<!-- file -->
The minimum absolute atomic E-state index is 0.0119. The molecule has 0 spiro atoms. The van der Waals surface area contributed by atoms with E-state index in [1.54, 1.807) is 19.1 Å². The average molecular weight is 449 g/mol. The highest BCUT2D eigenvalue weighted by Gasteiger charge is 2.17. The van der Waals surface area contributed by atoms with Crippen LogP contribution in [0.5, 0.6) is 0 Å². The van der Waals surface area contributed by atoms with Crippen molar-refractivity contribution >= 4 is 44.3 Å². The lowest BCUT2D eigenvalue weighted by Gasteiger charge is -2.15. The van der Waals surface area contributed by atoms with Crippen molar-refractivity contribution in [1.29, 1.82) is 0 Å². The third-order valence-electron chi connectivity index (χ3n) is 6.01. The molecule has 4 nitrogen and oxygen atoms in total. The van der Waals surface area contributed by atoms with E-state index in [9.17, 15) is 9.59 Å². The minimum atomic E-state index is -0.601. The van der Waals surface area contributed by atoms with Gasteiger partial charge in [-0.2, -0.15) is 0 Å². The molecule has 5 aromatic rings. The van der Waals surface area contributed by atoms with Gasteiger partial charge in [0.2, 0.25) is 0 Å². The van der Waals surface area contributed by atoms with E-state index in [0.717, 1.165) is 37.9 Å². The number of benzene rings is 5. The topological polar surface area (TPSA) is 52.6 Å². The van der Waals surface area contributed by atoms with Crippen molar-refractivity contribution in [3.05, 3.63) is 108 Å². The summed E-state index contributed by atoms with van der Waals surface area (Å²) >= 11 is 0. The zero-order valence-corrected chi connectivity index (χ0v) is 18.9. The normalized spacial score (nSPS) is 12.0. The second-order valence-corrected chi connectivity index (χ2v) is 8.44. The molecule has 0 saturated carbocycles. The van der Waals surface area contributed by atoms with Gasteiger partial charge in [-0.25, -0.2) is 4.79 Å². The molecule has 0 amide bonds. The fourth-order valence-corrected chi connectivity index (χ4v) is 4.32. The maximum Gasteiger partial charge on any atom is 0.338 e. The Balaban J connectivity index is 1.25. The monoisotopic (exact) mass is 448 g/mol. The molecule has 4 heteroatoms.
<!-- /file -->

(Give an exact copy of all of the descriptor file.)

The minimum absolute atomic E-state index is 0.0119. The molecule has 0 spiro atoms. The van der Waals surface area contributed by atoms with E-state index in [1.54, 1.807) is 19.1 Å². The average molecular weight is 449 g/mol. The highest BCUT2D eigenvalue weighted by Gasteiger charge is 2.17. The van der Waals surface area contributed by atoms with Crippen LogP contribution in [0.5, 0.6) is 0 Å². The van der Waals surface area contributed by atoms with Crippen molar-refractivity contribution >= 4 is 44.3 Å². The lowest BCUT2D eigenvalue weighted by Gasteiger charge is -2.15. The van der Waals surface area contributed by atoms with Crippen molar-refractivity contribution in [1.29, 1.82) is 0 Å². The third-order valence-electron chi connectivity index (χ3n) is 6.01. The molecule has 4 nitrogen and oxygen atoms in total. The van der Waals surface area contributed by atoms with E-state index in [9.17, 15) is 9.59 Å². The minimum atomic E-state index is -0.601. The van der Waals surface area contributed by atoms with Gasteiger partial charge in [-0.2, -0.15) is 0 Å². The molecule has 5 aromatic rings. The van der Waals surface area contributed by atoms with Gasteiger partial charge in [0.2, 0.25) is 0 Å². The van der Waals surface area contributed by atoms with E-state index in [0.717, 1.165) is 37.9 Å². The number of benzene rings is 5. The topological polar surface area (TPSA) is 52.6 Å². The van der Waals surface area contributed by atoms with Crippen molar-refractivity contribution in [3.05, 3.63) is 108 Å². The summed E-state index contributed by atoms with van der Waals surface area (Å²) >= 11 is 0. The zero-order valence-corrected chi connectivity index (χ0v) is 18.9. The normalized spacial score (nSPS) is 12.0. The second-order valence-corrected chi connectivity index (χ2v) is 8.44. The molecule has 0 saturated carbocycles. The van der Waals surface area contributed by atoms with Gasteiger partial charge in [-0.25, -0.2) is 4.79 Å². The molecule has 0 amide bonds. The fourth-order valence-corrected chi connectivity index (χ4v) is 4.32. The maximum Gasteiger partial charge on any atom is 0.338 e. The Balaban J connectivity index is 1.25. The monoisotopic (exact) mass is 448 g/mol. The molecule has 4 heteroatoms.